A Reflection for the Feast of the Presentation of the Lord
When the days were completed for their purification
according to the law of Moses,
Mary and Joseph took Jesus up to Jerusalem
to present him to the Lord,
just as it is written in the law of the Lord,
Every male that opens the womb shall be consecrated to the Lord,
and to offer the sacrifice of
a pair of turtledoves or two young pigeons,
in accordance with the dictate in the law of the Lord. (Lk 2:22-40)
Whenever I think of Jesus, I tend to think of him in one of three distinct ways: first, I think of him at his birth in Bethlehem. Second, I think of him during his earthly ministry, which takes up the vast majority of the Gospels. Third, I think of him post-Resurrection and Ascension into heaven, when he takes his place at the right hand of God the Father. Now, I think these are all well and good (and I’m sure some readers think the same). These images of Jesus are certainly prominent for a reason—they’re the most relevant to our understanding of our faith.
But let’s pause for a moment to consider Jesus, not as the savior born of the Virgin Mary to save mankind from sin, but simply as a human being. After all, part of our faith is our belief that Jesus is fully human and fully divine. Jesus was more than just a stoic and messiah, whose only focus was the goal of salvation. He was also a man, and before that, a boy—and that comes along with everything that it means to be a human, just without the added burden of sin.
As Luke points out in today’s reading, Jesus did not get any special treatment for being the son of God. He still had to be brought to Jerusalem with his parents for a presentation ceremony, so that he might be “consecrated to the Lord.” This was one of many coming-of-age events that happened to a Jewish boy in first-century Judea, and certainly not the last that Jesus would experience. Earlier in this chapter, Luke talks of Jesus’ circumcision; later, there is the infamous scene when the twelve-year-old Christ appears to go missing during Passover in Jerusalem, and his parents find him causing a fuss with the temple’s rabbis. Then, when Jesus started to become an adult, he would learn carpentry from Joseph, inheriting his father’s trade from him.
Jesus is there in all the moments in your life that these stories remind you of because he, like us, had to go through them.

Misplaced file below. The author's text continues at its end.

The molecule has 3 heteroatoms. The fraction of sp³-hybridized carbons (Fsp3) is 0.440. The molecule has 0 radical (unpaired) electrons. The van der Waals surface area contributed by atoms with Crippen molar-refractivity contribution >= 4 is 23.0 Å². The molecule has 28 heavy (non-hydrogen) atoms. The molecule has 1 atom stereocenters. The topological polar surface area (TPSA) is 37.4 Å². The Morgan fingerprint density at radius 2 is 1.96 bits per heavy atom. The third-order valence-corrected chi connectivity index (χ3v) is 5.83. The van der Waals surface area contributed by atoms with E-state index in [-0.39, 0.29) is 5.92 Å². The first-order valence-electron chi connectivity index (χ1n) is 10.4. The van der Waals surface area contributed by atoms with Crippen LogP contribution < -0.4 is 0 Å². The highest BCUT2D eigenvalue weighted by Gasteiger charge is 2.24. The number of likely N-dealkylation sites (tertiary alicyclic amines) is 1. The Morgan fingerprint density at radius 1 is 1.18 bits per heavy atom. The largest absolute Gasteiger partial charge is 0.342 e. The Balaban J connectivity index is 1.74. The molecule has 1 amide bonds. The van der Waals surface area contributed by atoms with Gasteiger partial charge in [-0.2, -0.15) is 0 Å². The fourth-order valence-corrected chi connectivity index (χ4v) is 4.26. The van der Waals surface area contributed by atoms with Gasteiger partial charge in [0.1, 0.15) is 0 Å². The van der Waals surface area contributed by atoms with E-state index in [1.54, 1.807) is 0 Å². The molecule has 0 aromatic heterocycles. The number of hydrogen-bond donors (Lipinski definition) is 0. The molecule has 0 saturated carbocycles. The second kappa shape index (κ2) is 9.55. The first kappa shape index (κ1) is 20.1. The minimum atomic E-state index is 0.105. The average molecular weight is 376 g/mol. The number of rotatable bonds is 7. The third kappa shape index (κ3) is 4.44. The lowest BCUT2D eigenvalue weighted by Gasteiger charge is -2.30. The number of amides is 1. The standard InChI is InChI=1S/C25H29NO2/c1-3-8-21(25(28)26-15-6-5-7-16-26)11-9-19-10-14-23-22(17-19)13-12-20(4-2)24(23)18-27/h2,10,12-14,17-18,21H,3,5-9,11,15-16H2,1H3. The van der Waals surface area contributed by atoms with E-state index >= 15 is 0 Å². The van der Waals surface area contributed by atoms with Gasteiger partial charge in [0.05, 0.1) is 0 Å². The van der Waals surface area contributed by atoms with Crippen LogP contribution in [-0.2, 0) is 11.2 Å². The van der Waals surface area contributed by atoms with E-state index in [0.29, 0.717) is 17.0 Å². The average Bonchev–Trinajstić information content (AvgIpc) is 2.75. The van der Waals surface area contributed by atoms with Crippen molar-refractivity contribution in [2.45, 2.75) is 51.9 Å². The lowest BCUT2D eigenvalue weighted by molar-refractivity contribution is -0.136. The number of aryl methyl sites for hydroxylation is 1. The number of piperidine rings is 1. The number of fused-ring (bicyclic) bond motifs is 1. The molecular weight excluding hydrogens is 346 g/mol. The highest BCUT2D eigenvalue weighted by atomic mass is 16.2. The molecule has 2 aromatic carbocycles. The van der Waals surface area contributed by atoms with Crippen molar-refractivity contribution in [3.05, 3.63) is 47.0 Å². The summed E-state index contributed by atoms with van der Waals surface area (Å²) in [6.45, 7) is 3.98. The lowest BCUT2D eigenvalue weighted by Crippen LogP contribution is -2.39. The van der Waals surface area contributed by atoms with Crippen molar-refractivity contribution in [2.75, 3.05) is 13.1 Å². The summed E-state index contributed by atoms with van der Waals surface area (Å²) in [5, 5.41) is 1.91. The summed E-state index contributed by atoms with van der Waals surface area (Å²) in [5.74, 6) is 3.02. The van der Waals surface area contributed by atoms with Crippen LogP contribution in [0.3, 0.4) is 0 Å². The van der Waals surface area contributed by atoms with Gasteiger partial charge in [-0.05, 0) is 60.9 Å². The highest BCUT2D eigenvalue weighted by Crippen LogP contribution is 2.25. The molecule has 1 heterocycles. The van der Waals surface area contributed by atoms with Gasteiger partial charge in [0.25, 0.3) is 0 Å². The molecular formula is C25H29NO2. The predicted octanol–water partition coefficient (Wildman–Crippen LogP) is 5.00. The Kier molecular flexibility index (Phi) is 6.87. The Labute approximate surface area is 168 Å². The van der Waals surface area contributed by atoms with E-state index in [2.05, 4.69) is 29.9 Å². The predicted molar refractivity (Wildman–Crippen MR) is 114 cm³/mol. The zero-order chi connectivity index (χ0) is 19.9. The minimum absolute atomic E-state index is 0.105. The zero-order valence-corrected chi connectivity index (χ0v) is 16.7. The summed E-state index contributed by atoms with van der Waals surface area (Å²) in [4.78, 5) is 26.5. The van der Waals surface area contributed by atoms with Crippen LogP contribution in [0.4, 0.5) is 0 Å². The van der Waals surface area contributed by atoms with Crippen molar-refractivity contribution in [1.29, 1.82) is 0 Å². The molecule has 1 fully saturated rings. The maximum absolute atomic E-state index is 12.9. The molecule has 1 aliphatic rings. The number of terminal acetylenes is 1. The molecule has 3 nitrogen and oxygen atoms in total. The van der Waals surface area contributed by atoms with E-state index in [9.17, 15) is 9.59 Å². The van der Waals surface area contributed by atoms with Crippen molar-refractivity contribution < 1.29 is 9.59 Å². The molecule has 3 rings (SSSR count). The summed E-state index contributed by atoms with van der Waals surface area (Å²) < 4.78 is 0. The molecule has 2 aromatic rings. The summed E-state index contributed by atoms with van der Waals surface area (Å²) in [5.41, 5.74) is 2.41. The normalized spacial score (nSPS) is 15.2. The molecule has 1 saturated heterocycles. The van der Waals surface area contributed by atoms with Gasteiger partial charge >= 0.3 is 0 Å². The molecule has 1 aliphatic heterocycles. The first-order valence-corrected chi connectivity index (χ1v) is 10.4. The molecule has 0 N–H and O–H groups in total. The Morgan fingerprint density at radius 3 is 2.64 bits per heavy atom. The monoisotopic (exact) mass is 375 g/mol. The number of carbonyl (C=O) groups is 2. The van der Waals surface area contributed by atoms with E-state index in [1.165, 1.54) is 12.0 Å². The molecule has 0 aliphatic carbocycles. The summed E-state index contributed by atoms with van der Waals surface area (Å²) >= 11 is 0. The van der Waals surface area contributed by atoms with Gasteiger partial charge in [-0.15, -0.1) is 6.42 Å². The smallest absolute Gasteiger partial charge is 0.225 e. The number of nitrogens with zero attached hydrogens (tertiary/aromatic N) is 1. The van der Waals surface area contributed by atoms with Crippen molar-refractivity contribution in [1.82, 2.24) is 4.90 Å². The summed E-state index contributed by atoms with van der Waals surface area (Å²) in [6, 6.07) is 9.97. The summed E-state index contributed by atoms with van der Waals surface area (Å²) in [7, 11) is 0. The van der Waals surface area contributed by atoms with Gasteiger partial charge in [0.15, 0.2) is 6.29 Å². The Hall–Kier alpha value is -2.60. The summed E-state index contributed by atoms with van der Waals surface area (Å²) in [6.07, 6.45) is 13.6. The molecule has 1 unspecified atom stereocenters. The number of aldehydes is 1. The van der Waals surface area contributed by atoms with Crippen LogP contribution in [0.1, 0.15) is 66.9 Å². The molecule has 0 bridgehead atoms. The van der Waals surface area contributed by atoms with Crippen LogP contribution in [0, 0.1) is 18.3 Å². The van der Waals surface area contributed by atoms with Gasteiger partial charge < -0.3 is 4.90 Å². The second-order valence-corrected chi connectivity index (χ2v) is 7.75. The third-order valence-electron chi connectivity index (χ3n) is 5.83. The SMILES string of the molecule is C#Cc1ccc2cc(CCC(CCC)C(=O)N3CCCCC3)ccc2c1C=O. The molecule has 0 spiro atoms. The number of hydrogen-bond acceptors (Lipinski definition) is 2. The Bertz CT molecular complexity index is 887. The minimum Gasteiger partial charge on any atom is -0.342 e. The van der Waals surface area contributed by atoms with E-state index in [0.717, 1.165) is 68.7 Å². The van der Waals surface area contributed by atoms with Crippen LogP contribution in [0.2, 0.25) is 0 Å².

It is very easy to forget that Jesus was fully human, and it can be difficult to imagine what he must have been like. But he too had to go through long, uncomfortable ceremonies. He too ignored his parents’ wishes and did what he wanted. He too had those small and intimate moments where he connected with his family and friends. Jesus was fully human in addition to being fully divine, and nowhere was that seen more prominently than during his childhood.
I would encourage everyone to read between the lines of these various chapters of Jesus’ childhood because they are incredibly human and very relatable, in ways that the epic scope of his adult life miracles and ministry cannot really be. He was just like you and me.
When he was consecrated at the temple, think back to your own baptism or the baptisms of family members. When he went missing in a big city and his parents scrambled to search for him, imagine the relief that Mary and Joseph must have felt when they finally found him (and what might have been some second-hand embarrassment from their child’s bold behavior). When Joseph was teaching his son how to be a carpenter, remember all the times that parental figures in your life taught you something valuable and passed down a part of themselves to you. Jesus experienced all of that and more. He’s there in all the moments in your life that these stories remind you of because he, like us, had to go through them.